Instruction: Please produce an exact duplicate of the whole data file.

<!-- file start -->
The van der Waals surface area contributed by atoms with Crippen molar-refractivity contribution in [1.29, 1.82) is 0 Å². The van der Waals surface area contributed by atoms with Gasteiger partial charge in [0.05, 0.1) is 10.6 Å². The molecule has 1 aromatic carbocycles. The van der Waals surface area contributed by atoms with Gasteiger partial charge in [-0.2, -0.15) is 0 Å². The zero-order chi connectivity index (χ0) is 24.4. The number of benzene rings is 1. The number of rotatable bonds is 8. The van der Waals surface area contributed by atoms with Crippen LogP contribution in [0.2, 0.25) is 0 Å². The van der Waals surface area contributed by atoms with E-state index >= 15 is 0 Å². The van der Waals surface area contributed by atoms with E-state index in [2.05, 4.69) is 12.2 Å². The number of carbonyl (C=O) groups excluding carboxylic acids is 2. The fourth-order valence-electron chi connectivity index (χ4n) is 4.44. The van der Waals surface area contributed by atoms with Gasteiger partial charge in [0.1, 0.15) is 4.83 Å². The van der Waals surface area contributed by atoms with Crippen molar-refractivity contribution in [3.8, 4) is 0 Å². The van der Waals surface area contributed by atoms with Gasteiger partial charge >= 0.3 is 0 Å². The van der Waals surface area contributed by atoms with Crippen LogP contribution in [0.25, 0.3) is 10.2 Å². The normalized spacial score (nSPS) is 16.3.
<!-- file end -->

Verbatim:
The van der Waals surface area contributed by atoms with Crippen molar-refractivity contribution in [1.29, 1.82) is 0 Å². The van der Waals surface area contributed by atoms with Gasteiger partial charge in [0.05, 0.1) is 10.6 Å². The molecule has 1 aromatic carbocycles. The van der Waals surface area contributed by atoms with Gasteiger partial charge in [-0.2, -0.15) is 0 Å². The zero-order chi connectivity index (χ0) is 24.4. The number of benzene rings is 1. The number of rotatable bonds is 8. The van der Waals surface area contributed by atoms with Crippen LogP contribution in [0.2, 0.25) is 0 Å². The van der Waals surface area contributed by atoms with E-state index >= 15 is 0 Å². The van der Waals surface area contributed by atoms with E-state index in [2.05, 4.69) is 12.2 Å². The number of carbonyl (C=O) groups excluding carboxylic acids is 2. The fourth-order valence-electron chi connectivity index (χ4n) is 4.44. The van der Waals surface area contributed by atoms with Gasteiger partial charge in [0.1, 0.15) is 4.83 Å². The van der Waals surface area contributed by atoms with Crippen molar-refractivity contribution in [3.8, 4) is 0 Å². The van der Waals surface area contributed by atoms with Gasteiger partial charge >= 0.3 is 0 Å². The van der Waals surface area contributed by atoms with Crippen LogP contribution in [0.25, 0.3) is 10.2 Å². The normalized spacial score (nSPS) is 16.3.